Evolutionary instability of selfish learning in repeated games

13 May 2021  ·  Alex McAvoy, Julian Kates-Harbeck, Krishnendu Chatterjee, Christian Hilbe ·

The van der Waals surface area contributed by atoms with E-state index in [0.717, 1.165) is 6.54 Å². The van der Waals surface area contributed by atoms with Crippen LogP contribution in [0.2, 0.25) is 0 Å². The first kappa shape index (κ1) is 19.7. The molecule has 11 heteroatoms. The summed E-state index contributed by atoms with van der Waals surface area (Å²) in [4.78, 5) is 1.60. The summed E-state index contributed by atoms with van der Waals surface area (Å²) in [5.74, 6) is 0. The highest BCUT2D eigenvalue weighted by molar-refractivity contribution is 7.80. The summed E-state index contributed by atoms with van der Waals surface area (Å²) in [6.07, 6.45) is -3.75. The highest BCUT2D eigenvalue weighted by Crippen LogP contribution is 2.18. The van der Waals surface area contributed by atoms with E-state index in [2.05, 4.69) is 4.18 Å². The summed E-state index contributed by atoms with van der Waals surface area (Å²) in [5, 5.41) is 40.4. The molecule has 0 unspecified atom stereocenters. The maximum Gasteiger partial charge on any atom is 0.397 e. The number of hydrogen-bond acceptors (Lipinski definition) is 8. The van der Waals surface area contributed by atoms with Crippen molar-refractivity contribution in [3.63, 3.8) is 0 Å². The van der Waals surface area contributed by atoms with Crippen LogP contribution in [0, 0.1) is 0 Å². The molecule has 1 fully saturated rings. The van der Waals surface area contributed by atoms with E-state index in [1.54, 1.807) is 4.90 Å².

Across many domains of interaction, both natural and artificial, individuals use their past experiences to shape their future behaviors. The result of such learning processes depends on what individuals wish to maximize. A natural objective is one's own success, and indeed this kind of "selfish" learning has become a standard paradigm to model adaptation processes. However, when two selfish learners interact with each other, the outcome can be detrimental to both, especially when there are conflicts of interest. Here, we explore the dynamics that arises when learning rules themselves are subject to evolutionary pressure. By combining extensive simulations and analytical techniques, we demonstrate that selfish learning is unstable in most classical two-player games. Instead, if evolution operates on the level of long-run payoffs, selection favors learning rules that incorporate other-regarding preferences. To further corroborate these results, we analyze data from a repeated prisoner's dilemma experiment. We find that selfish learning is insufficient to explain human behavior when there is a trade-off between payoff maximization and fairness. Our results have important implications on evolutionary game theory, behavioral economics, and multi-agent learning.

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